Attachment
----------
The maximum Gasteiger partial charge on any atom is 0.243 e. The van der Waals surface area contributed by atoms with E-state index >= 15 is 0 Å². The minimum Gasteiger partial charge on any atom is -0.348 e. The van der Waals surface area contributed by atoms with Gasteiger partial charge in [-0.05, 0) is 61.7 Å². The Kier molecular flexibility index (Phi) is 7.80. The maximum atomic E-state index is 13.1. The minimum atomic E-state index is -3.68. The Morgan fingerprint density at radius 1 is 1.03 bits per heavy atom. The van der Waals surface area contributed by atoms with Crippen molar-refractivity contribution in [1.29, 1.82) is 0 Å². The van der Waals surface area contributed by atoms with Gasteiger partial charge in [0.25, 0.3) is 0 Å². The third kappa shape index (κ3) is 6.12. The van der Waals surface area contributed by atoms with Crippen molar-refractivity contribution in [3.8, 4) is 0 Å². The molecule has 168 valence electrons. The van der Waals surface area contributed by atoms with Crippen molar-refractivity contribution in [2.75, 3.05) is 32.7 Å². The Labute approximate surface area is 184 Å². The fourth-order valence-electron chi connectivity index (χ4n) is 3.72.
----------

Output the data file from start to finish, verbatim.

The maximum Gasteiger partial charge on any atom is 0.243 e. The van der Waals surface area contributed by atoms with E-state index >= 15 is 0 Å². The minimum Gasteiger partial charge on any atom is -0.348 e. The van der Waals surface area contributed by atoms with Gasteiger partial charge in [-0.05, 0) is 61.7 Å². The Kier molecular flexibility index (Phi) is 7.80. The maximum atomic E-state index is 13.1. The minimum atomic E-state index is -3.68. The Morgan fingerprint density at radius 1 is 1.03 bits per heavy atom. The van der Waals surface area contributed by atoms with Crippen molar-refractivity contribution in [1.29, 1.82) is 0 Å². The van der Waals surface area contributed by atoms with Gasteiger partial charge in [0.25, 0.3) is 0 Å². The third kappa shape index (κ3) is 6.12. The van der Waals surface area contributed by atoms with Crippen molar-refractivity contribution in [3.8, 4) is 0 Å². The molecule has 168 valence electrons. The van der Waals surface area contributed by atoms with Crippen molar-refractivity contribution in [2.75, 3.05) is 32.7 Å². The Labute approximate surface area is 184 Å². The fourth-order valence-electron chi connectivity index (χ4n) is 3.72.